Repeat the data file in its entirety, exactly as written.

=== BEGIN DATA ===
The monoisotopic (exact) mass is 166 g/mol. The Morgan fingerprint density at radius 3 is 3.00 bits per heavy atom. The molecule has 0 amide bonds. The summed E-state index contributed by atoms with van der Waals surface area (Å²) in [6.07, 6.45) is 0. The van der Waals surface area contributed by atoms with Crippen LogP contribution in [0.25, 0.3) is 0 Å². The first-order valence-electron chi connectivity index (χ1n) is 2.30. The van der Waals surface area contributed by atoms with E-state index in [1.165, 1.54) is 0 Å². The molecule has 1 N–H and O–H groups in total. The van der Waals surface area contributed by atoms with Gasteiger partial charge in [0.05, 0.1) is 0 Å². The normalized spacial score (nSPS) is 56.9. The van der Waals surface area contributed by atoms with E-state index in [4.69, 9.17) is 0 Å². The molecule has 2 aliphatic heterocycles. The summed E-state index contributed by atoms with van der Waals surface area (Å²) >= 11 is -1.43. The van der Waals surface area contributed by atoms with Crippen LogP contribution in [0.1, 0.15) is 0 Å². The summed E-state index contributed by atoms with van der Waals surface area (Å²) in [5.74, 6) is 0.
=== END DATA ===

The monoisotopic (exact) mass is 166 g/mol. The Morgan fingerprint density at radius 3 is 3.00 bits per heavy atom. The molecule has 0 amide bonds. The summed E-state index contributed by atoms with van der Waals surface area (Å²) in [6.07, 6.45) is 0. The van der Waals surface area contributed by atoms with Crippen LogP contribution in [0.25, 0.3) is 0 Å². The first-order valence-electron chi connectivity index (χ1n) is 2.30. The van der Waals surface area contributed by atoms with E-state index in [1.165, 1.54) is 0 Å². The molecule has 1 N–H and O–H groups in total. The van der Waals surface area contributed by atoms with Gasteiger partial charge in [0.05, 0.1) is 0 Å². The normalized spacial score (nSPS) is 56.9. The van der Waals surface area contributed by atoms with E-state index in [4.69, 9.17) is 0 Å². The molecule has 2 aliphatic heterocycles. The summed E-state index contributed by atoms with van der Waals surface area (Å²) >= 11 is -1.43. The van der Waals surface area contributed by atoms with Crippen LogP contribution in [0.1, 0.15) is 0 Å². The summed E-state index contributed by atoms with van der Waals surface area (Å²) in [5.74, 6) is 0.